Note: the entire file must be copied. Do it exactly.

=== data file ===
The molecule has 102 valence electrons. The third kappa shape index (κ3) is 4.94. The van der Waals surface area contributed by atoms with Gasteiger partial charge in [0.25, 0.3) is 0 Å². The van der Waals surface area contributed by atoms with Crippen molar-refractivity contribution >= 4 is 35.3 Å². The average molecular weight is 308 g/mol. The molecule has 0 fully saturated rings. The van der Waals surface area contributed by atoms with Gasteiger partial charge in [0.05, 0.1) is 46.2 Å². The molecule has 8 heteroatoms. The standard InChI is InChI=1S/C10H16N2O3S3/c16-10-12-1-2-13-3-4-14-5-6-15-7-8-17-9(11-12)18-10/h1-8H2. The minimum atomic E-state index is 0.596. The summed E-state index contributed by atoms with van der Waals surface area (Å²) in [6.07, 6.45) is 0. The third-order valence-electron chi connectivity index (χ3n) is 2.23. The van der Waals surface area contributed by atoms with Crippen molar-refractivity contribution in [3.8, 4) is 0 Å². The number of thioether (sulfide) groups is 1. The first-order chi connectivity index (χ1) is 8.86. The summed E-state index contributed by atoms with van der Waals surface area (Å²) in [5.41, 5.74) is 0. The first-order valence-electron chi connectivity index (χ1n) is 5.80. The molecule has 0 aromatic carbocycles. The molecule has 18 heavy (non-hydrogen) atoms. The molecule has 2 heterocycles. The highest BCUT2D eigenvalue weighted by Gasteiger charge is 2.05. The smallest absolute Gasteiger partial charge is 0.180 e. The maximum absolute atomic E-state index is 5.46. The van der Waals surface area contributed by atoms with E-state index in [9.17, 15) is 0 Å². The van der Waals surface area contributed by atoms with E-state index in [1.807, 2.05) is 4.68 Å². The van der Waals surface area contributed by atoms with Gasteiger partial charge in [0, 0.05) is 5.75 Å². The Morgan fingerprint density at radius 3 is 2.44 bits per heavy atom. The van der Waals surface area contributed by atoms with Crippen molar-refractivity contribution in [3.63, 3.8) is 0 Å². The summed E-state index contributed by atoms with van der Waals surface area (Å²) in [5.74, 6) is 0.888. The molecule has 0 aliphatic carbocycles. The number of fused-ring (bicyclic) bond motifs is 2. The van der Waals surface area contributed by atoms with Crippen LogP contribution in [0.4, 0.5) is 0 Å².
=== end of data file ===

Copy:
The molecule has 102 valence electrons. The third kappa shape index (κ3) is 4.94. The van der Waals surface area contributed by atoms with Gasteiger partial charge in [0.25, 0.3) is 0 Å². The van der Waals surface area contributed by atoms with Crippen molar-refractivity contribution >= 4 is 35.3 Å². The average molecular weight is 308 g/mol. The molecule has 0 fully saturated rings. The van der Waals surface area contributed by atoms with Gasteiger partial charge in [0.05, 0.1) is 46.2 Å². The molecule has 8 heteroatoms. The standard InChI is InChI=1S/C10H16N2O3S3/c16-10-12-1-2-13-3-4-14-5-6-15-7-8-17-9(11-12)18-10/h1-8H2. The minimum atomic E-state index is 0.596. The summed E-state index contributed by atoms with van der Waals surface area (Å²) in [6.07, 6.45) is 0. The third-order valence-electron chi connectivity index (χ3n) is 2.23. The van der Waals surface area contributed by atoms with Crippen molar-refractivity contribution in [3.8, 4) is 0 Å². The number of thioether (sulfide) groups is 1. The first-order chi connectivity index (χ1) is 8.86. The summed E-state index contributed by atoms with van der Waals surface area (Å²) in [5.41, 5.74) is 0. The first-order valence-electron chi connectivity index (χ1n) is 5.80. The molecule has 0 aromatic carbocycles. The molecule has 18 heavy (non-hydrogen) atoms. The molecule has 2 heterocycles. The highest BCUT2D eigenvalue weighted by Gasteiger charge is 2.05. The smallest absolute Gasteiger partial charge is 0.180 e. The maximum absolute atomic E-state index is 5.46. The van der Waals surface area contributed by atoms with E-state index in [9.17, 15) is 0 Å². The van der Waals surface area contributed by atoms with E-state index in [1.807, 2.05) is 4.68 Å². The van der Waals surface area contributed by atoms with Gasteiger partial charge in [0, 0.05) is 5.75 Å². The Morgan fingerprint density at radius 3 is 2.44 bits per heavy atom. The van der Waals surface area contributed by atoms with Crippen molar-refractivity contribution in [3.63, 3.8) is 0 Å². The summed E-state index contributed by atoms with van der Waals surface area (Å²) in [5.74, 6) is 0.888. The molecule has 0 aliphatic carbocycles. The number of fused-ring (bicyclic) bond motifs is 2. The van der Waals surface area contributed by atoms with Crippen LogP contribution in [0.4, 0.5) is 0 Å².